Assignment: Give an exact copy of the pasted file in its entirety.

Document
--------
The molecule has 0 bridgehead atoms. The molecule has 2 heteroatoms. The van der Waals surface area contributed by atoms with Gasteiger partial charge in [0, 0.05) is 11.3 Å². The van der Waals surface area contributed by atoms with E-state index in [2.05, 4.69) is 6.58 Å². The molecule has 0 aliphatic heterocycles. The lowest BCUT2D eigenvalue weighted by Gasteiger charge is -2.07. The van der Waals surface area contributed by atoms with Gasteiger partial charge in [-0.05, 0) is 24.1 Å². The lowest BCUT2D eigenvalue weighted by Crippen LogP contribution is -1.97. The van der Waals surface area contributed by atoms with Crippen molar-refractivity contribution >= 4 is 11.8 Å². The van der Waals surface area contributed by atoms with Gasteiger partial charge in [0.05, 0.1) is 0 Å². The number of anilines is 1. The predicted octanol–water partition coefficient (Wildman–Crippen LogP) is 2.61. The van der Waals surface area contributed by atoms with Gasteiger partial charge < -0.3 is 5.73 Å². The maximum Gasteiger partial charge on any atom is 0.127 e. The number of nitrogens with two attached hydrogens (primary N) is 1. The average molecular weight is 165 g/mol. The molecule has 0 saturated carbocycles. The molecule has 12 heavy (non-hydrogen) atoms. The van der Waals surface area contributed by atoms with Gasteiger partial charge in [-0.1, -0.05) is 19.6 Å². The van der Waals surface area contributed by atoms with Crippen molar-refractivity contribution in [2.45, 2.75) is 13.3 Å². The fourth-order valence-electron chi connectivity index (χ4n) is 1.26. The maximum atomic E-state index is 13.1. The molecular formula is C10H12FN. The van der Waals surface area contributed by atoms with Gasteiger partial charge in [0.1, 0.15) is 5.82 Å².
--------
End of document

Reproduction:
The molecule has 0 bridgehead atoms. The molecule has 2 heteroatoms. The van der Waals surface area contributed by atoms with Gasteiger partial charge in [0, 0.05) is 11.3 Å². The van der Waals surface area contributed by atoms with E-state index in [2.05, 4.69) is 6.58 Å². The molecule has 0 aliphatic heterocycles. The lowest BCUT2D eigenvalue weighted by Gasteiger charge is -2.07. The van der Waals surface area contributed by atoms with Gasteiger partial charge in [-0.05, 0) is 24.1 Å². The lowest BCUT2D eigenvalue weighted by Crippen LogP contribution is -1.97. The van der Waals surface area contributed by atoms with Crippen molar-refractivity contribution >= 4 is 11.8 Å². The van der Waals surface area contributed by atoms with Gasteiger partial charge in [0.05, 0.1) is 0 Å². The number of anilines is 1. The predicted octanol–water partition coefficient (Wildman–Crippen LogP) is 2.61. The van der Waals surface area contributed by atoms with Gasteiger partial charge < -0.3 is 5.73 Å². The maximum Gasteiger partial charge on any atom is 0.127 e. The number of nitrogens with two attached hydrogens (primary N) is 1. The average molecular weight is 165 g/mol. The molecule has 0 saturated carbocycles. The molecule has 12 heavy (non-hydrogen) atoms. The van der Waals surface area contributed by atoms with Gasteiger partial charge in [-0.1, -0.05) is 19.6 Å². The van der Waals surface area contributed by atoms with Crippen molar-refractivity contribution in [2.45, 2.75) is 13.3 Å². The fourth-order valence-electron chi connectivity index (χ4n) is 1.26. The maximum atomic E-state index is 13.1. The molecular formula is C10H12FN. The van der Waals surface area contributed by atoms with Gasteiger partial charge in [0.1, 0.15) is 5.82 Å².